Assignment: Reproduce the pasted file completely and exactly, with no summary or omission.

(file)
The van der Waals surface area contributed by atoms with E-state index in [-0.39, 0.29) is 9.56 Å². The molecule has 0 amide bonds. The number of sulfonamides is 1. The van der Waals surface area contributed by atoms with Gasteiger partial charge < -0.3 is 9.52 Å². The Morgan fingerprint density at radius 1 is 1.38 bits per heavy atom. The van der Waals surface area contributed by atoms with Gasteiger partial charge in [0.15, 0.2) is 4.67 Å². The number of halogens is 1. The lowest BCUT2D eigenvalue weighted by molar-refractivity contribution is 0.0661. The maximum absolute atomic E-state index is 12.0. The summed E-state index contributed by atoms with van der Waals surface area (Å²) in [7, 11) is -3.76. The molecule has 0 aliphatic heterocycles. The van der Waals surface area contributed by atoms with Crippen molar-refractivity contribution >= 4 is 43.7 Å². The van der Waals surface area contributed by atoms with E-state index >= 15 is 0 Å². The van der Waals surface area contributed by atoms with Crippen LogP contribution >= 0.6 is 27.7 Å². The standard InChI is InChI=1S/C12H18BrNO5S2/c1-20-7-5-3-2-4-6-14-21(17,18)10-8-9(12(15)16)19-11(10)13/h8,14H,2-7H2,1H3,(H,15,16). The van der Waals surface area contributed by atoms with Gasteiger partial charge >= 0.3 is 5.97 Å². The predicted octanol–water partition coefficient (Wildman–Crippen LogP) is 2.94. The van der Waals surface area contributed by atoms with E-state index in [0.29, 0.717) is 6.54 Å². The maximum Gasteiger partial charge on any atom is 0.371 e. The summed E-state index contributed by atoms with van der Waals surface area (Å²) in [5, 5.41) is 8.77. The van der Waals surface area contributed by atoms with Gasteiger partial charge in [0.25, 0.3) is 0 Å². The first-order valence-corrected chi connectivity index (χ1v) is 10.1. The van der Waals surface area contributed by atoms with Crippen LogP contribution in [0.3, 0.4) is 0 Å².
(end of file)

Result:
The van der Waals surface area contributed by atoms with E-state index in [-0.39, 0.29) is 9.56 Å². The molecule has 0 amide bonds. The number of sulfonamides is 1. The van der Waals surface area contributed by atoms with Gasteiger partial charge < -0.3 is 9.52 Å². The Morgan fingerprint density at radius 1 is 1.38 bits per heavy atom. The van der Waals surface area contributed by atoms with Gasteiger partial charge in [0.15, 0.2) is 4.67 Å². The number of halogens is 1. The lowest BCUT2D eigenvalue weighted by molar-refractivity contribution is 0.0661. The maximum absolute atomic E-state index is 12.0. The summed E-state index contributed by atoms with van der Waals surface area (Å²) in [7, 11) is -3.76. The molecule has 0 aliphatic heterocycles. The van der Waals surface area contributed by atoms with Crippen molar-refractivity contribution >= 4 is 43.7 Å². The van der Waals surface area contributed by atoms with E-state index >= 15 is 0 Å². The van der Waals surface area contributed by atoms with Crippen LogP contribution >= 0.6 is 27.7 Å². The standard InChI is InChI=1S/C12H18BrNO5S2/c1-20-7-5-3-2-4-6-14-21(17,18)10-8-9(12(15)16)19-11(10)13/h8,14H,2-7H2,1H3,(H,15,16). The van der Waals surface area contributed by atoms with Gasteiger partial charge >= 0.3 is 5.97 Å². The predicted octanol–water partition coefficient (Wildman–Crippen LogP) is 2.94. The van der Waals surface area contributed by atoms with E-state index in [0.29, 0.717) is 6.54 Å². The maximum Gasteiger partial charge on any atom is 0.371 e. The summed E-state index contributed by atoms with van der Waals surface area (Å²) in [5, 5.41) is 8.77. The van der Waals surface area contributed by atoms with Gasteiger partial charge in [0.25, 0.3) is 0 Å². The first-order valence-corrected chi connectivity index (χ1v) is 10.1. The van der Waals surface area contributed by atoms with Crippen LogP contribution in [0.3, 0.4) is 0 Å².